TIMOTHY Blundell knows he faces a challenge in playing the role of miser Scrooge in A Christmas Carol because the character’s name is often applied to cold-hearted, tight-fisted and greedy men.
At the same time, however, he has grasped the opportunity to portray the original Scrooge from Charles Dickens’s novel because it will show people how someone whose life is steeped in misery can learn to be a more understanding human being.
A Christmas Carol, adapted by David Holman from one of Dickens’s shortest and most popular works, is being staged by Hunter Region Drama School at Newcastle’s Civic Playhouse for a short season from December 5.
The production’s timing is not only appropriate with the approach of Christmas, but it also gives the staging team and audiences the chance to celebrate the still popular writings of Charles Dickens as the 200th anniversary of the year of his birth draws to an end.
Director Victor Emeljanow said A Christmas Carol was second only to David Copperfield in the popularity of Dickens’s novels.
Playwright David Holman had used much of the book’s dialogue verbatim in adapting it for the stage, he noted.
Holman is an English writer who worked in Australia for much of the 1980s and ’90s.
While in this country he wrote two works that continue to be widely popular with children, No Worries and Small Poppies, as well as an adaptation of Nikolai Gogol’s 1835 short story Diary of a Madman in which actor Geoffrey Rush toured the world to great acclaim.
Holman was a drama research fellow at the University of Newcastle in the late 1980s when Victor Emeljanow was professor of drama.
The Newcastle production of his adaptation of A Christmas Carol is the Australian premiere and Holman is reportedly pleased that the city in which he worked and lived for several months has honoured him in that way.
As Ebenezer Scrooge, Timothy Blundell is on stage for all but about 10 seconds of the 90-minute play. It’s his second marathon role this year after playing the deformed title character in The Elephant Man.
The story begins on Christmas Eve in 19th century London, with Scrooge dismissing the Christmas greetings of his underpaid clerk, Bob Cratchit (played by Simon Morgan). He likewise rejects with a “Bah, humbug” the invitation of nephew Fred Scrooge (Luke Quinn) to come to his Christmas dinner.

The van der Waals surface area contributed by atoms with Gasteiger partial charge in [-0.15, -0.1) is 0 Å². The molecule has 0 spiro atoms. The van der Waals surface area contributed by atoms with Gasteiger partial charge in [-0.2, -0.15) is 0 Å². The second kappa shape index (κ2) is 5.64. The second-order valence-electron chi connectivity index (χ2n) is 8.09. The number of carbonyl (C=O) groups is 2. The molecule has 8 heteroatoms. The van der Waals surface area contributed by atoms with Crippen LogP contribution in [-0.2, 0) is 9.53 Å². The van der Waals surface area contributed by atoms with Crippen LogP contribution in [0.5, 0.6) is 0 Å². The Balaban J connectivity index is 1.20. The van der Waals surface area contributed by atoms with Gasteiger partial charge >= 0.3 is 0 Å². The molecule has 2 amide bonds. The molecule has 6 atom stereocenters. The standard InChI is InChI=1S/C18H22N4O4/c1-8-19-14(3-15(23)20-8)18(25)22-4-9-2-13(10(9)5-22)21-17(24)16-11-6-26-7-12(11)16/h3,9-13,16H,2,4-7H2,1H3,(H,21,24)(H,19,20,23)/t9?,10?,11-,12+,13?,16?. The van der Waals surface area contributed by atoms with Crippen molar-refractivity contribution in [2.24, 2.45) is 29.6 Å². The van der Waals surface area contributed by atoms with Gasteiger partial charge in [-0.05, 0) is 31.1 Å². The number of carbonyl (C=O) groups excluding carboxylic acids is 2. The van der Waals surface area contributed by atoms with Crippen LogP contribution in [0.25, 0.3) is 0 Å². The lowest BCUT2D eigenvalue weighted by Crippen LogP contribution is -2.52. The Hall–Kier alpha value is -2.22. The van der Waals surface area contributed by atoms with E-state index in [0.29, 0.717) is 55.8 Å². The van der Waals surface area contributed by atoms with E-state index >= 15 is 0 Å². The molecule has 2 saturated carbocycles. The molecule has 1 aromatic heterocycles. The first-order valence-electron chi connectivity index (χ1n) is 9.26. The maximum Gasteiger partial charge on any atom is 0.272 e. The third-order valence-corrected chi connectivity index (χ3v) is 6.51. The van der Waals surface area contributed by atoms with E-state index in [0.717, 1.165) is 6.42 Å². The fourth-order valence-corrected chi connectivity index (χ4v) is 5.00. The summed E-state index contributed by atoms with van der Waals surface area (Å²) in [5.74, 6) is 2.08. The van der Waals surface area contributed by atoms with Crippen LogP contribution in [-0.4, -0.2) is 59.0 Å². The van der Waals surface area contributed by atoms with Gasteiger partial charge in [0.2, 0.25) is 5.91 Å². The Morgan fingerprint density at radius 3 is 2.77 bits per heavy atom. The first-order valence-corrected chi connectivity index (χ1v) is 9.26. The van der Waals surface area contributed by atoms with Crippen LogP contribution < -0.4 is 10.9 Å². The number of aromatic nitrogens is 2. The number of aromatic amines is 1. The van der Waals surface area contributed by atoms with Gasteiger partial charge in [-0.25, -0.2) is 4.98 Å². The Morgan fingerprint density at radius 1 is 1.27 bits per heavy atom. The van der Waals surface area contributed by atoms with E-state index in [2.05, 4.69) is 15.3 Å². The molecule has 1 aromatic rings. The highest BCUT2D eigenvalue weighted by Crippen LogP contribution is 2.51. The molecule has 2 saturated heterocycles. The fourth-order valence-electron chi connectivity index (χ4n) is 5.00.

During the night, Scrooge is visited in his sleep first by the ghost of his late business partner, Jacob Marley (Michael Smythe), who tries to persuade him to be a kinder soul, then by the ghosts of Christmas Past (Shane Bransdon), Christmas Present (Patrick Campbell) and Christmas Yet to Come (Adam Grossenbacher).
Christmas Past takes him through his early life, Christmas Present shows how the Cratchit family and others are celebrating Christmas, and Christmas Yet to Come shows Scrooge the fate that awaits him unless he changes his ways.
His dreams take him to places including the Cratchit home, where disabled son Tiny Tim (Sonny Carpenter) enriches the family’s life.
The production has a cast of 50, with 34 playing various characters, and 16 choristers who sing Christmas carols at appropriate points in the story. Other principal roles are played by Linden Mullard, Claire Thomas, Iain Atchison, David Owens and Suzanne Bancroft.
A Christmas Carol can be seen at the Civic Playhouse nightly from Wednesday, December 5, to Saturday, December 8, at 7.30pm, plus 2pm matinees on the Saturday and Sunday, December 9. Tickets: $25. Bookings: Civic Ticketek, 49291977.